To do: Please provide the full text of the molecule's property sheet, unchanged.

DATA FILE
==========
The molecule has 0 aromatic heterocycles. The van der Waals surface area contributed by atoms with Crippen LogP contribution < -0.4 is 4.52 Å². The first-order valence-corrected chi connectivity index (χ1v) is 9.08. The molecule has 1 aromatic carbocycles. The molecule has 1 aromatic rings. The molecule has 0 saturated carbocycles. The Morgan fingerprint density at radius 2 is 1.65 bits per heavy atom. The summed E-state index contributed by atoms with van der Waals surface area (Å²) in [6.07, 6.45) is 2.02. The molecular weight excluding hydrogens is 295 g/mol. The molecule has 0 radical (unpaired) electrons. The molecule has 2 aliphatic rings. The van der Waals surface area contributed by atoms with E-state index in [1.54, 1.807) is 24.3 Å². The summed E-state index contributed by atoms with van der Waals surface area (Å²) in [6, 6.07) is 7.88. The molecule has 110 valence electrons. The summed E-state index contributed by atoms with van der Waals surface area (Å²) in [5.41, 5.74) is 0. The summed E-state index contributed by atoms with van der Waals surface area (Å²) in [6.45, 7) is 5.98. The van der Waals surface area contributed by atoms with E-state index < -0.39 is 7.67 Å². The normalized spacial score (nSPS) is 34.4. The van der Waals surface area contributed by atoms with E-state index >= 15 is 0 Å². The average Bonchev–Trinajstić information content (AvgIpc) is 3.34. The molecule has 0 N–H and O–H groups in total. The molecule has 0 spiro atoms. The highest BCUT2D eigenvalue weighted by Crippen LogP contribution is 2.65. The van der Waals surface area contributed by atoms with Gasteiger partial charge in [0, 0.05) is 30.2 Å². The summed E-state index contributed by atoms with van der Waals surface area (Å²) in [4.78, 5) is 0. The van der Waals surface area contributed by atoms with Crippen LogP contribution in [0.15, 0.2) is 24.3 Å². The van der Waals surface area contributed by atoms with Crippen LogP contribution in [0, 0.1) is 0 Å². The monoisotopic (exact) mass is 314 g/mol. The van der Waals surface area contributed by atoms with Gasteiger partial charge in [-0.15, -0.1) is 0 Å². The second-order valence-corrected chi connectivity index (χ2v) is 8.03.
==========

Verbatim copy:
The molecule has 0 aromatic heterocycles. The van der Waals surface area contributed by atoms with Crippen LogP contribution < -0.4 is 4.52 Å². The first-order valence-corrected chi connectivity index (χ1v) is 9.08. The molecule has 1 aromatic carbocycles. The molecule has 1 aromatic rings. The molecule has 0 saturated carbocycles. The Morgan fingerprint density at radius 2 is 1.65 bits per heavy atom. The summed E-state index contributed by atoms with van der Waals surface area (Å²) in [6.07, 6.45) is 2.02. The molecular weight excluding hydrogens is 295 g/mol. The molecule has 0 radical (unpaired) electrons. The molecule has 2 aliphatic rings. The van der Waals surface area contributed by atoms with E-state index in [1.54, 1.807) is 24.3 Å². The summed E-state index contributed by atoms with van der Waals surface area (Å²) in [6, 6.07) is 7.88. The molecule has 110 valence electrons. The summed E-state index contributed by atoms with van der Waals surface area (Å²) in [5.41, 5.74) is 0. The summed E-state index contributed by atoms with van der Waals surface area (Å²) in [6.45, 7) is 5.98. The van der Waals surface area contributed by atoms with E-state index < -0.39 is 7.67 Å². The normalized spacial score (nSPS) is 34.4. The van der Waals surface area contributed by atoms with E-state index >= 15 is 0 Å². The average Bonchev–Trinajstić information content (AvgIpc) is 3.34. The molecule has 0 N–H and O–H groups in total. The molecule has 0 spiro atoms. The highest BCUT2D eigenvalue weighted by Crippen LogP contribution is 2.65. The van der Waals surface area contributed by atoms with Gasteiger partial charge in [0, 0.05) is 30.2 Å². The summed E-state index contributed by atoms with van der Waals surface area (Å²) in [4.78, 5) is 0. The van der Waals surface area contributed by atoms with Crippen LogP contribution in [0.15, 0.2) is 24.3 Å². The van der Waals surface area contributed by atoms with Crippen LogP contribution in [0, 0.1) is 0 Å². The monoisotopic (exact) mass is 314 g/mol. The van der Waals surface area contributed by atoms with Gasteiger partial charge in [-0.15, -0.1) is 0 Å². The second-order valence-corrected chi connectivity index (χ2v) is 8.03.